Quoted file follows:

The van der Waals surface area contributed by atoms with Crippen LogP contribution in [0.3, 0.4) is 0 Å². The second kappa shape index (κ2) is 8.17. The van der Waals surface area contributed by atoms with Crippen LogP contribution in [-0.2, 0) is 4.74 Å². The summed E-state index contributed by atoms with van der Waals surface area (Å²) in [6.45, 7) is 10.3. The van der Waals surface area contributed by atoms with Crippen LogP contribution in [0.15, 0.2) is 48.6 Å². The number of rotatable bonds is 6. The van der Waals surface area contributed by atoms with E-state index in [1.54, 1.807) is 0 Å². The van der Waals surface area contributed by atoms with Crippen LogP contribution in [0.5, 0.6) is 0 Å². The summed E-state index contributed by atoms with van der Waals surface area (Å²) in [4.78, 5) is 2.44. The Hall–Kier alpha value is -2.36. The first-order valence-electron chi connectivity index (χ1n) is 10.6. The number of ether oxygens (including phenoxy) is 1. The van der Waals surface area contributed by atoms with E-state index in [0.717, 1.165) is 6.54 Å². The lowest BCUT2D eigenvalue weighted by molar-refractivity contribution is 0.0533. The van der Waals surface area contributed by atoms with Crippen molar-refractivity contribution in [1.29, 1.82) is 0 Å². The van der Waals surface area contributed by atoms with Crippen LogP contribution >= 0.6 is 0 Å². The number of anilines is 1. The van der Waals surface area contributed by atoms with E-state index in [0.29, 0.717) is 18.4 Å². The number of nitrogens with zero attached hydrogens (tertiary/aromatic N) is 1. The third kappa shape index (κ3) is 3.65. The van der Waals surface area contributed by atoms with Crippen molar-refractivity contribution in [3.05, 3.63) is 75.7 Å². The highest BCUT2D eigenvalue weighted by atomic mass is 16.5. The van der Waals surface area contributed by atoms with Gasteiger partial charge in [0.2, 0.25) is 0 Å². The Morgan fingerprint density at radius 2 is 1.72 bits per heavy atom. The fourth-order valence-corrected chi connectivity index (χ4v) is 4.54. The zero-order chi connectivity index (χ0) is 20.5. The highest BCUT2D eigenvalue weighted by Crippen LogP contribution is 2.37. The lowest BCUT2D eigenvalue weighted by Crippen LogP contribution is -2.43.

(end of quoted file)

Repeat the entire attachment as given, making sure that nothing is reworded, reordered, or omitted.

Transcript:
The van der Waals surface area contributed by atoms with Crippen LogP contribution in [0.3, 0.4) is 0 Å². The second kappa shape index (κ2) is 8.17. The van der Waals surface area contributed by atoms with Crippen LogP contribution in [-0.2, 0) is 4.74 Å². The summed E-state index contributed by atoms with van der Waals surface area (Å²) in [6.45, 7) is 10.3. The van der Waals surface area contributed by atoms with Crippen LogP contribution in [0.15, 0.2) is 48.6 Å². The number of rotatable bonds is 6. The van der Waals surface area contributed by atoms with E-state index in [1.54, 1.807) is 0 Å². The van der Waals surface area contributed by atoms with Crippen LogP contribution in [0.5, 0.6) is 0 Å². The summed E-state index contributed by atoms with van der Waals surface area (Å²) in [4.78, 5) is 2.44. The Hall–Kier alpha value is -2.36. The first-order valence-electron chi connectivity index (χ1n) is 10.6. The number of ether oxygens (including phenoxy) is 1. The van der Waals surface area contributed by atoms with E-state index in [0.717, 1.165) is 6.54 Å². The lowest BCUT2D eigenvalue weighted by molar-refractivity contribution is 0.0533. The van der Waals surface area contributed by atoms with Crippen molar-refractivity contribution in [1.29, 1.82) is 0 Å². The van der Waals surface area contributed by atoms with Crippen LogP contribution >= 0.6 is 0 Å². The number of anilines is 1. The van der Waals surface area contributed by atoms with E-state index in [0.29, 0.717) is 18.4 Å². The number of nitrogens with zero attached hydrogens (tertiary/aromatic N) is 1. The third kappa shape index (κ3) is 3.65. The van der Waals surface area contributed by atoms with Crippen molar-refractivity contribution in [3.05, 3.63) is 75.7 Å². The highest BCUT2D eigenvalue weighted by atomic mass is 16.5. The van der Waals surface area contributed by atoms with Gasteiger partial charge in [0.2, 0.25) is 0 Å². The Morgan fingerprint density at radius 2 is 1.72 bits per heavy atom. The fourth-order valence-corrected chi connectivity index (χ4v) is 4.54. The zero-order chi connectivity index (χ0) is 20.5. The highest BCUT2D eigenvalue weighted by Crippen LogP contribution is 2.37. The lowest BCUT2D eigenvalue weighted by Crippen LogP contribution is -2.43.